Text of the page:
Last year, Jake Williams, founder of security consultancy Rendition InfoSec, which provides incident response services, provided context for the DNC's approach. "Some cry foul that the FBI wasn't brought in at the beginning. I wouldn't have called the FBI either if it were my investigation," said Williams, who formerly worked on the National Security Agency's offensive hacking team. "I don't call the FBI for breaches unless there's a specific reason (regulatory requirement, insurance underwriter says to, etc.)."

Podesta Confusion?

Further reacting to Trump's phone call from July, Rid also asks: "Who claimed that 'a lot of it started in Ukraine'? Did the president or some of his sources potentially get confused by the infamous Podesta phishing email?"

John Podesta was Hillary Clinton's 2016 presidential campaign chairman. He fell for a phishing attack that the U.S. intelligence community said was launched by Moscow as part of its attempt to influence the outcome of the presidential elections. While the contents of the faked Google email sent to Podesta said that a suspicious log-in attempt had been made to his account from Ukraine, that part of the email was fake too (see: Nation-State Spear Phishing Attacks Remain Alive and Well).

The phishing attack against John Podesta used an email with a "Change Password" link, on left, that led to a Bit.ly link that resolved to a fake Google Account log-in screen, on right. (Source: Pwn All The Things, via WikiLeaks dump of Podesta's emails.)

CrowdStrike attributed the breach and wider hack attack to two Russian government hacking teams: the GRU's Fancy Bear and the FSB's Cozy Bear, respectively also known as APT28 and APT29.

In an unprecedented move, the U.S. intelligence community in October 2016 likewise stated that "based on the scope and sensitivity of these efforts, that only Russia's senior-most officials could have authorized these activities" (see: US Government Accuses Russia of Election Hacking).

The Mueller report, meanwhile, also backed up the work done by CrowdStrike (see: Mueller Reconfirms Russian Election Interference Campaign).

Michael McFaul, former U.S. ambassador to Russia in the Obama administration, tells Wired: "I honestly have no idea why Trump would be raising this company with Zelensky, other than to somehow try to undermine the work of both CrowdStrike and the U.S. intelligence community, which confirmed the original CrowdStrike revelations, as documented in the Mueller report."

Russian Hacking

For anyone looking for a hacking connection between the Ukraine and the DNC, the only one that has been proven to date is that both were targeted by Moscow. Notably, APT28 targeted Ukrainians - especially authors, journalists and military personnel - using the same link-shortening service that it used to hit Podesta (see: Tainted Leaks: Researchers Unravel Cyber-Espionage Attacks).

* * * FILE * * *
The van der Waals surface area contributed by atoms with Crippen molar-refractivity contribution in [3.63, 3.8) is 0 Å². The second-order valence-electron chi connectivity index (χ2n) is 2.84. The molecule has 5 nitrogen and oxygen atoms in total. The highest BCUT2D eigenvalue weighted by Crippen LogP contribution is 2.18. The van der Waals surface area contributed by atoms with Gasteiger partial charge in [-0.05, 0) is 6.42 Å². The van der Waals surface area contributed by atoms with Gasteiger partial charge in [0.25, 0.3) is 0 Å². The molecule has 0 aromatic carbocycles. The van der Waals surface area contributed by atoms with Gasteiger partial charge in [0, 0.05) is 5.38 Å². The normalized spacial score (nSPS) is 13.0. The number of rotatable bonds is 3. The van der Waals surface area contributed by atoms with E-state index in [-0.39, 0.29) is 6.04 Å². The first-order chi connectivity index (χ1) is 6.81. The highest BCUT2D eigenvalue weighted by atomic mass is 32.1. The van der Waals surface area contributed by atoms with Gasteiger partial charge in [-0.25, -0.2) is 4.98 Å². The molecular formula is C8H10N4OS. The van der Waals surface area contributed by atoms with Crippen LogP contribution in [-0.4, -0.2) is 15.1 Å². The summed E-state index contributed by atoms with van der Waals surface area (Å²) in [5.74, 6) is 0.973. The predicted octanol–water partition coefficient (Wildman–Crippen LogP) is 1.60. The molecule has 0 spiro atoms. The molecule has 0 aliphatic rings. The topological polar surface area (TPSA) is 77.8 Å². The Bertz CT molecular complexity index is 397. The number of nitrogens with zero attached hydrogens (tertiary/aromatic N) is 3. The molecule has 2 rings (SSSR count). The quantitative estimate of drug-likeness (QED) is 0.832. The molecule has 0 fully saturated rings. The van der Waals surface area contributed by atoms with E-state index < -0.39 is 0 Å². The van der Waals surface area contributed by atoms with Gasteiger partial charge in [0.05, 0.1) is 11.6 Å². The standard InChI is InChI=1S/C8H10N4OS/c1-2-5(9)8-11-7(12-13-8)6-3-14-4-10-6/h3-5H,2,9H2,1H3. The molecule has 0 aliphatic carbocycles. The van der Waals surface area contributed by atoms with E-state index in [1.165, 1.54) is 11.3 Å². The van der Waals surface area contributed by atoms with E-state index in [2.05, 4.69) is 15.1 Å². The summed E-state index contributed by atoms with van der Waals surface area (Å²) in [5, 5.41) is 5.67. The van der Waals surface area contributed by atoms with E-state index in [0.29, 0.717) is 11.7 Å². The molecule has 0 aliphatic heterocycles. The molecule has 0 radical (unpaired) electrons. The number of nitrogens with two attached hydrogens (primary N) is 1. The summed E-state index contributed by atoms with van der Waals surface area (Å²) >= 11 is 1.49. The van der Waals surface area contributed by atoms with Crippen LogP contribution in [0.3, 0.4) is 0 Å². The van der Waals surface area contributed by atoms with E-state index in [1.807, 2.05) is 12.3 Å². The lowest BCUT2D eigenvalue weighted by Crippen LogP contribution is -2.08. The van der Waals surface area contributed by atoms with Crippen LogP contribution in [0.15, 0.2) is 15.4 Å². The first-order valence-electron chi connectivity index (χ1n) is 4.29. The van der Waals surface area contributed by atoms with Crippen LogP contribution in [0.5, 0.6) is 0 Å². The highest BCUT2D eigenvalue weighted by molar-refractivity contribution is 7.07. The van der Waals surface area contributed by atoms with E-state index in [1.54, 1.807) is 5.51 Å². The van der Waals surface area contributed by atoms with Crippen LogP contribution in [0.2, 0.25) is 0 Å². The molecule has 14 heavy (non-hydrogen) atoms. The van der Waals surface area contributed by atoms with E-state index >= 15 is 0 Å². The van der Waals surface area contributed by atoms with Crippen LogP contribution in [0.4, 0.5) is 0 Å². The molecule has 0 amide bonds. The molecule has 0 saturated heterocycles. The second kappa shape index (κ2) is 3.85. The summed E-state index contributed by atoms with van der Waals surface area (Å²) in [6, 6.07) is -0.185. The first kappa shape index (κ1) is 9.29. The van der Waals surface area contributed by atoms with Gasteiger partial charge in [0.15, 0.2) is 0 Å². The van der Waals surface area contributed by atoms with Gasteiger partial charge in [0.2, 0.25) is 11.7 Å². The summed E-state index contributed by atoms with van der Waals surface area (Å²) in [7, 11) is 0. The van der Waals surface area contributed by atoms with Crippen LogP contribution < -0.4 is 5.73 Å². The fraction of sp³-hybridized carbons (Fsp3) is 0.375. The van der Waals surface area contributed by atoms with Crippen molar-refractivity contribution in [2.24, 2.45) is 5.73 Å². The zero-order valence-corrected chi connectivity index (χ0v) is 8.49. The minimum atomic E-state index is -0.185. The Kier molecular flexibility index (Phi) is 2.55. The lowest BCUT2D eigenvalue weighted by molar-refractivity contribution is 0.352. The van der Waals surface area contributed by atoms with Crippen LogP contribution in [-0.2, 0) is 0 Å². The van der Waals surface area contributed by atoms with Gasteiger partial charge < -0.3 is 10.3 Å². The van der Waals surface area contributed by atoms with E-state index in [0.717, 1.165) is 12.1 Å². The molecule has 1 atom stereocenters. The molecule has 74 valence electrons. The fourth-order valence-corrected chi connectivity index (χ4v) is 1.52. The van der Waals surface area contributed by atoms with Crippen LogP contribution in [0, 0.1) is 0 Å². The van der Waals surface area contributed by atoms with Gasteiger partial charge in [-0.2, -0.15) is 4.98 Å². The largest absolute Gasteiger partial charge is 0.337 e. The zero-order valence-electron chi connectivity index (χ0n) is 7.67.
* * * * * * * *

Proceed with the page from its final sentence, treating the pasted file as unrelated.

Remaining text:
APT28's Tiny.cc Campaign: Targets in 39 Countries

Source: Citizen Lab

Citizen Lab - part of the Munk School of Global Affairs at University of Toronto - unraveled the attack campaign, thanks to hackers having failed to cover their traces after using Tiny.cc, a legitimate link-shortening service. The attackers used Tiny.cc to make their emails appear to have come from Google.

Trump has been regularly pressed for his view on Russian hacking. He's blamed Russia for its attempted election interference, while sometimes suggesting that others may have been involved instead. It's not clear if such moves represent serious inquiry, attempted deflection or something else (see: How Trump Talks About Russian Hacking).

Asked in a July 16, 2018, press conference in Helsinki if he would denounce Russia hacking the U.S., President Trump switched the subject to the FBI and the Democratic National Committee, asking: "Why haven't they taken the server?"

In an exchange in a 2018 press conference, for example, Trump was pressed about whether he would denounce Russian hacking. Instead, he changed the topic to the DNC. "Where is the server?" he asked.



About the Author

Mathew J. Schwartz

Mathew J. Schwartz

Executive Editor, DataBreachToday & Europe

Schwartz is an award-winning journalist with two decades of experience in magazines, newspapers and electronic media. He has covered the information security and privacy sector throughout his career. Before joining Information Security Media Group in 2014, where he now serves as the executive editor, DataBreachToday and for European news coverage, Schwartz was the information security beat reporter for InformationWeek and a frequent contributor to DarkReading, among other publications. He lives in Scotland.




Around the Network

Our website uses cookies. Cookies enable us to provide the best experience possible and help us understand how visitors use our website. By browsing bankinfosecurity.in, you agree to our use of cookies.